December 2, 2014

Are We Guilty of Undervaluing Natural Hairstylists?


There was a time when the American beauty shop/salon was a place for women to meet and socialize. It was a place to catch up on the gossip, but also a place to seek important information. The African-American beauty shop was sacred, the place where the magic happened. Community leaders and politicians often sought support from local stylists. They knew that beauty shop conversations were pivotal to influencing popular opinion. Regardless of the culture, beauty shops have been essential parts of the community and have been respected for generations.

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 The Salon's Place in Culture
The history of the beauty salon will always hold a high significance. Even today when we step into a beauty salon (based on the salon) we feel at home, safe, and have sense of peace. However, these lovely feelings are not consistent for every salon you enter, and in the past decade or so women have spoken out about it, which has caused shifts in the common view of professional stylists. Some licensed stylists are incapable of servicing their clientele due to inadequate education, training, and experience.

The Negative Connotation
This has shed a negative light on the industry as a whole. Horror stories have surfaced about women going into a salon and waiting hours before services are rendered. You often hear of horrendous hair color gone wrong, curly hair controversy, and edges under siege by braiding salons. Despite the negative realities of the industry, plenty of salons and spas have produced favorable results to consumers and continue to provide a luxurious experience with functional outcomes. The truth is, this industry is not simply about lavish living and physical indulgence. It is also about maintenance and manageability. The beauty industry, particularly salons and stylists, are statistically valued by Americans. It is evident in their survival of the recent recession. According to the Bureau of Labor Statistics, “Overall employment of barbers, hairdressers, and cosmetologists is projected to grow 13 percent from 2012 to 2022.” The hair care industry has stood strong through the recession and shows no signs of slow growth for the future.

However, the shift in the trusted, professional image of the cosmetologist is being challenged. Some major concerns about professional cosmetologists are poor customer service and results, which makes a definitive impact on every industry. As told professional speaker on customer service Steph Hyken says, “In a positive economy, 70% of Americans are willing to spend an average of 13% more with companies they believe provide excellent customer service. 78% of consumers have bailed on a transaction or not made an intended purchase because of poor customer service."

Enter the YouTube Guru
On the other hand, the onset of YouTube has made many women resort to their computer for self-taught healthy hairdressing. The hair tutorials on YouTube are growing exponentially, at a parallel shift in the cosmetologist industry. When the natural hair movement gained momentum, most colleges of cosmetology did not teach curly hair care. Therefore, in some communities the clients were at a loss and were forced to choose online education. As we have come to increase our respect for the YouTube Gurus for haircare, it is important to remember that there are times when a professional opinion is essential to care for certain hair and scalp challenges.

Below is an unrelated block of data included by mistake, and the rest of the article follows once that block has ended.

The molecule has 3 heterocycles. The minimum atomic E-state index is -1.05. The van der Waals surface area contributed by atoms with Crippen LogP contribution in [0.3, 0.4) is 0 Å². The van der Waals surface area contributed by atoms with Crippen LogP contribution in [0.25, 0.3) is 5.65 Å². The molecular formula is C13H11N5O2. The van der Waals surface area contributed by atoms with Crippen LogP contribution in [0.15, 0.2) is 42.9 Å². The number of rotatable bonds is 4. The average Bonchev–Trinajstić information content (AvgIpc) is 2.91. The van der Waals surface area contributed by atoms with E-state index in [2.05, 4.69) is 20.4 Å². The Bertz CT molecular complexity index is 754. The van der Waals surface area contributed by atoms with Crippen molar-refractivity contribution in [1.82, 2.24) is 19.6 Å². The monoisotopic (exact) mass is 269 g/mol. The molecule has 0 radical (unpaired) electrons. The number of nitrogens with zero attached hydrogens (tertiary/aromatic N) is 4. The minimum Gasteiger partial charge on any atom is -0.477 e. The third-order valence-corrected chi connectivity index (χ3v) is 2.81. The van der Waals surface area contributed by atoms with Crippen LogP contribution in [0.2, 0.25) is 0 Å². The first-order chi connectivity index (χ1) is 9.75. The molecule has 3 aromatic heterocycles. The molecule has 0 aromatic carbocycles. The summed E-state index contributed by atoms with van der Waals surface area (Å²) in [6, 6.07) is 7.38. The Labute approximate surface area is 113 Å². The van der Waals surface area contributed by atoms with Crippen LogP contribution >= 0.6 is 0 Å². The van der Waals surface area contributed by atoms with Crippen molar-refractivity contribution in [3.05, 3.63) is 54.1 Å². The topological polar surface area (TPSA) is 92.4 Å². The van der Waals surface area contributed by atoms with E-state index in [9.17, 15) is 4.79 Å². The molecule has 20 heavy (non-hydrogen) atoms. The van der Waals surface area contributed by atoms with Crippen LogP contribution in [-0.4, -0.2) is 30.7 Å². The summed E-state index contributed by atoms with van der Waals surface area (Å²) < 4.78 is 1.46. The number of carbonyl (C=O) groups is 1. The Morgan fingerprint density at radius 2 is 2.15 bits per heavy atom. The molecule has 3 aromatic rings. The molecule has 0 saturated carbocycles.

Tamika Fletcher, expert in curly hair care, advocate of the DIY lifestyle, and cofounder of Natural Resources Salon, gives insight to this matter: “In some cases, professional training and experience is no competition for popularity. I love that we are sharing so much information freely and I am excited to see people taking charge of their beauty at home, but professional advice is still important for hair care. Both are needed, we just need to know where to go for solutions. Sometimes searching for answers online for a scalp or thinning hair issue will cost you valuable time.”

So do we still think professional stylists are devalued? Maybe, maybe not. The answer is relative. There are needs for online education and professional consultations. Beauty professionals must continue to educate themselves and provide a high quality service and a favorable experience. However, when a client is beyond their reach they should forward their concerns onto another’s expertise and the same applies for bloggers and vloggers. But most importantly, the consumers must educate themselves on what is best for them. Scalp concerns or thinning hair are concerns that should advised by a trichologist or dermatologist. The trimming of the ends, and/or deep formulated conditioning treatments should arguably be left to a licensed beautician. Be sure to do your research when choosing a professional. Seek reviews and word of mouth testimonies to endorse your selection.

The beauty industry is vast, and with the change of the times it includes DIY bloggers and vloggers along with the licensed cosmetologists. The truth is that we are all on the same side, with the mission to help people maintain their image while making them feel valued. Therefore, as we foresee clients that fall through the cracks, we should all commit to referring the consumer to the correct professionals. Our collective efforts will communicate what high value should be placed on every facet of this growing industry.  

So what do you think, can the entire beauty industry find a way to work together?

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